The many tales of a city

April 03, 2017 12:00 am | Updated 03:36 am IST

A guide on Delhi’s relationship with Bombay cinema

Delhi’s Regal Cinema, a favourite of the film cognoscenti, the political elite, industry insiders as well as the hoi polloi, signified the national capital’s relationship with Bombay cinema. The 85-year-old theatre’s closure could act as a trigger for cinephiles connected to Delhi to understand the city’s import for Hindi cinema. Mihir Pandya’s Shahar aur Cinema: Via Dilli is a significant study. Looking at 16 films that have Delhi as a live character, and by giving a list of nearly 90 more, Pandya sees Delhi through different protagonists who form part of its cinema.

The categorisation he uses — seeing Delhi either as a power centre, or as a city of struggles and the aspirations of the common man — is not watertight. Journalist Vikas Pandey of New Delhi Times , for instance, is as much a chronicler of the subaltern as he is a powerless witness to the powermongering among politicians. It is not far-fetched to consider the idealistic Pandey as a grown-up version of Rattan from Ab Dilli Dur Nahin , a Raj Kapoor-produced idealistic paean to Nehruvian India; it is a country where the poor believe they have access to justice. The disillusioned hippies of Hazaaron Khwaishein Aisi are as much a part of Delhi as the indifferent yuppies of Rang De Basanti .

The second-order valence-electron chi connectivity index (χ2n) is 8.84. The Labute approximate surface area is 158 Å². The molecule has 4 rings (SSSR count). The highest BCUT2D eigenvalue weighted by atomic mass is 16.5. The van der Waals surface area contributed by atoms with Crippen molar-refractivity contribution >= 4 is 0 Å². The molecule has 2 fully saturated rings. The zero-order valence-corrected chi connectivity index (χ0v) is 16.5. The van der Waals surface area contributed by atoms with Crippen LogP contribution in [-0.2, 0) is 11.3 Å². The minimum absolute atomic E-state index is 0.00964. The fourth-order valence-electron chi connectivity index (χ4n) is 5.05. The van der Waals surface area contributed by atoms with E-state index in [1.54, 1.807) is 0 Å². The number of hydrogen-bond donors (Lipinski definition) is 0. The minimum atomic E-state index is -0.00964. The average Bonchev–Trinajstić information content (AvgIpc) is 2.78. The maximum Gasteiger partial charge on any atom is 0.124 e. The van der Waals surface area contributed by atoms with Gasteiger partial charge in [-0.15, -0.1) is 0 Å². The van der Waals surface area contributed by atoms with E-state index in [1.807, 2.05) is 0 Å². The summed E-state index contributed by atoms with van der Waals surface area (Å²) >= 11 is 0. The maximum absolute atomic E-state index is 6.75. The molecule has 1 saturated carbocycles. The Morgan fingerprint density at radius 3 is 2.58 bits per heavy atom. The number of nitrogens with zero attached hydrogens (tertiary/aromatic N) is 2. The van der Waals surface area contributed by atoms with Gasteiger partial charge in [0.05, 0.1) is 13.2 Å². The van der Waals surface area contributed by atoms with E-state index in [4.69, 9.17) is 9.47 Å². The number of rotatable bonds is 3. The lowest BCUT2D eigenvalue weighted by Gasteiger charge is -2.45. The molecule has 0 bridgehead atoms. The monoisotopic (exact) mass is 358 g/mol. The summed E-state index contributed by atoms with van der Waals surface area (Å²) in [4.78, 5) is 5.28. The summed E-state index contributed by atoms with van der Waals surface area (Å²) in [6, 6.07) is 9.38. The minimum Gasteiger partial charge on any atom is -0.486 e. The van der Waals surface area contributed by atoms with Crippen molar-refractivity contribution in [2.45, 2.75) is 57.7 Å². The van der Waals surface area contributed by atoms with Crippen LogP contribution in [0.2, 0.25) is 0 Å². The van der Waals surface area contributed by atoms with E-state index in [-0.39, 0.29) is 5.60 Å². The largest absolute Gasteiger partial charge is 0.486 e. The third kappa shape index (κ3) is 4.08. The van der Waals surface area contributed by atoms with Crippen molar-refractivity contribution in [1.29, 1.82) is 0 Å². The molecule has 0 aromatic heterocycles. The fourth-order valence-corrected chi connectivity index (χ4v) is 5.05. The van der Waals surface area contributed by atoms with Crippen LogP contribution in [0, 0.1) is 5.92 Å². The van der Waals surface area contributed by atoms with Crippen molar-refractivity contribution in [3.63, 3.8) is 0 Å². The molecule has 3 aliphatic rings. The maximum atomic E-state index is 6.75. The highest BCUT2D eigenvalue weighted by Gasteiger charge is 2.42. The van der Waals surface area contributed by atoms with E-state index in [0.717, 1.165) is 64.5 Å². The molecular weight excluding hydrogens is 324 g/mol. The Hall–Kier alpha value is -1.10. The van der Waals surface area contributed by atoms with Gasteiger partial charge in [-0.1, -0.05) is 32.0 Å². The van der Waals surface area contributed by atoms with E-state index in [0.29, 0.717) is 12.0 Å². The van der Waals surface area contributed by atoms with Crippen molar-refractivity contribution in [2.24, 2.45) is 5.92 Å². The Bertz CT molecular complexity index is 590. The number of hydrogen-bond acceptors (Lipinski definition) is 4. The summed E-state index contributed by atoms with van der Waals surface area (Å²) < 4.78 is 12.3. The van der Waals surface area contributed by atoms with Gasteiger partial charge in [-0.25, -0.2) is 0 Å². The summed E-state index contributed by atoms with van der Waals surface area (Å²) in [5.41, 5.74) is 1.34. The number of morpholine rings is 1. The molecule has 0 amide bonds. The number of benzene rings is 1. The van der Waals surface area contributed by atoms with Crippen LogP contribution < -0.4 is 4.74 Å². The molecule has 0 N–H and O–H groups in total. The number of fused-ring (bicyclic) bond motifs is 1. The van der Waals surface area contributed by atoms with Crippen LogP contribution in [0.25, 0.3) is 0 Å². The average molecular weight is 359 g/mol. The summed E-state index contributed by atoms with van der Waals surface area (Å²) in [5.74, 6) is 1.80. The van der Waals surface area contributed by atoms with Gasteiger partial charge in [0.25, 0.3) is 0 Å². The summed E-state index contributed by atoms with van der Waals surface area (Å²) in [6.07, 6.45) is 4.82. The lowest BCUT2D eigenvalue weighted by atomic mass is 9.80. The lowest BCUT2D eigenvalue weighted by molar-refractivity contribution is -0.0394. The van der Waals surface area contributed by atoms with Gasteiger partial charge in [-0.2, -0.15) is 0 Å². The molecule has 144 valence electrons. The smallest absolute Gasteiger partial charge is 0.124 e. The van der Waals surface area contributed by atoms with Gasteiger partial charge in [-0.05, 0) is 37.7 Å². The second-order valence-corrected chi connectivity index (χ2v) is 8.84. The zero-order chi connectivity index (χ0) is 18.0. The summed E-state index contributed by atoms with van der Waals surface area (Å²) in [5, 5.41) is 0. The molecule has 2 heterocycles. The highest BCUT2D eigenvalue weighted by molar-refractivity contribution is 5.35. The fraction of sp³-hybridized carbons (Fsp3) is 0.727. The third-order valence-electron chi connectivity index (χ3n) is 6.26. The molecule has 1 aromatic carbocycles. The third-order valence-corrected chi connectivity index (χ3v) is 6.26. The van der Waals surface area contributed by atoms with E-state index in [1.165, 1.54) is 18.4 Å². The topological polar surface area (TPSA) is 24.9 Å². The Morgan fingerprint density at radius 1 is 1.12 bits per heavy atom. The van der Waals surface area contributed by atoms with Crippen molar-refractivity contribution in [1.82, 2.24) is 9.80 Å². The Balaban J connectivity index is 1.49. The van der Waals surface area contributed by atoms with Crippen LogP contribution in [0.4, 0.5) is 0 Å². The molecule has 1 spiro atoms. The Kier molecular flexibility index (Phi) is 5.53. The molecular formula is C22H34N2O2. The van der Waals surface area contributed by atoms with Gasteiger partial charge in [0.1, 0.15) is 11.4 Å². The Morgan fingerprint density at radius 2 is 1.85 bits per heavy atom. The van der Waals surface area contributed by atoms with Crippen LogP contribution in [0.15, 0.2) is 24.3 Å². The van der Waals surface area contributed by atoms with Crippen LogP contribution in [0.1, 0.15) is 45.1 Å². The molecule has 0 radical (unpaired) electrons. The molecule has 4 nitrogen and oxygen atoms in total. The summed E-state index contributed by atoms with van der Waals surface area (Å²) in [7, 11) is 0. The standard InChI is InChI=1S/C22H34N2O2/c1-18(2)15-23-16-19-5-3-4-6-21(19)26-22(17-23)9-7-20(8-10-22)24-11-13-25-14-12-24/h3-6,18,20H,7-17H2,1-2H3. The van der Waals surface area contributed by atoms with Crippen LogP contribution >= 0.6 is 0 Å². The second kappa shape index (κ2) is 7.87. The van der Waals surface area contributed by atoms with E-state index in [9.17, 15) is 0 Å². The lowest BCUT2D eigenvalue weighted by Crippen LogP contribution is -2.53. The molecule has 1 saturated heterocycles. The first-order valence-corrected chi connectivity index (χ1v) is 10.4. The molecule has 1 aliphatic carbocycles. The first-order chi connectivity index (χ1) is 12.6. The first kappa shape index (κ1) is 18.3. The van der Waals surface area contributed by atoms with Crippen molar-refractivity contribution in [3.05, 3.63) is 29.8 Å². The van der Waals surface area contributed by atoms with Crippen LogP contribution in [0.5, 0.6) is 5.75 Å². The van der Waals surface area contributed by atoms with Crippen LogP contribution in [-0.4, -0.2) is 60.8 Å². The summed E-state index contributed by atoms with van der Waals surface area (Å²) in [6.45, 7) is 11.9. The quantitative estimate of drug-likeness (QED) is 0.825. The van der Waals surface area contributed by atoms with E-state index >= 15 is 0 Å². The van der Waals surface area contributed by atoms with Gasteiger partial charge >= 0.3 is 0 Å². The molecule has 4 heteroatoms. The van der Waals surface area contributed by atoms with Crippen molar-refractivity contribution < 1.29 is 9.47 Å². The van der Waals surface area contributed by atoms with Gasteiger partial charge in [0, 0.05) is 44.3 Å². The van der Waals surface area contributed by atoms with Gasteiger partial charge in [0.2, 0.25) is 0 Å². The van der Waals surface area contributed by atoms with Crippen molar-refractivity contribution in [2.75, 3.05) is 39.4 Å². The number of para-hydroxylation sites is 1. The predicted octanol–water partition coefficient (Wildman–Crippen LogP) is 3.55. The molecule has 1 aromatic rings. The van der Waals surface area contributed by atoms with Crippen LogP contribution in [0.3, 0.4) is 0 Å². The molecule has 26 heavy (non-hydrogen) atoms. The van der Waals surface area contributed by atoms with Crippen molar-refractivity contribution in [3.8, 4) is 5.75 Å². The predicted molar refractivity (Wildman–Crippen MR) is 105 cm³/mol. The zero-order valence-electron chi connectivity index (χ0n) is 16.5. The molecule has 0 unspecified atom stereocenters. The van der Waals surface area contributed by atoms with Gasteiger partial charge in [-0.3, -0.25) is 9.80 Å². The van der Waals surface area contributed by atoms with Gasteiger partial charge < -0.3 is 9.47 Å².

The Delhi of the first part of Pandya’s book represents a microcosm of post-Independence India, with all its imperfections; the ideas of Nehru loom large in a lot of these films. Aadhi Haqeeqat, Aadha Fasana , a tribute to Raj Kapoor’s cinema, which Pandya references, provides another useful tool to connect the idealism in Kapoor’s cinema to Delhi’s, and Nehru’s role in the nation-building project.

Pandya then moves to places inhabited by the masses. Filmmakers like Rakeysh Omprakash Mehra and Dibakar Banerjee, with strong Delhi connections, show the happiness derived by the middle class and the subaltern amid their daily struggles. The wannabe social climbers in the Karol Bagh of Banerjee’s Oye Lucky! Lucky Oye! and the content inhabitants of Chandni Chowk in Mehra’s Delhi-6 inhabit the two ends of the spectrum here. The happy-go-lucky Delhi University students of Chashme Buddoor make up the middle.

Pandya is authoritative in his referencing, taking help from books like Sunil Khilnani’s The Idea of India , Ranjani Mazumdar’s Bombay Cinema and Ranjana Sengupta’s Delhi Metropolitan . In doing so, he creates a connect between an average cinephile and her city and also inspires her to look at it through a more empathetic lens.

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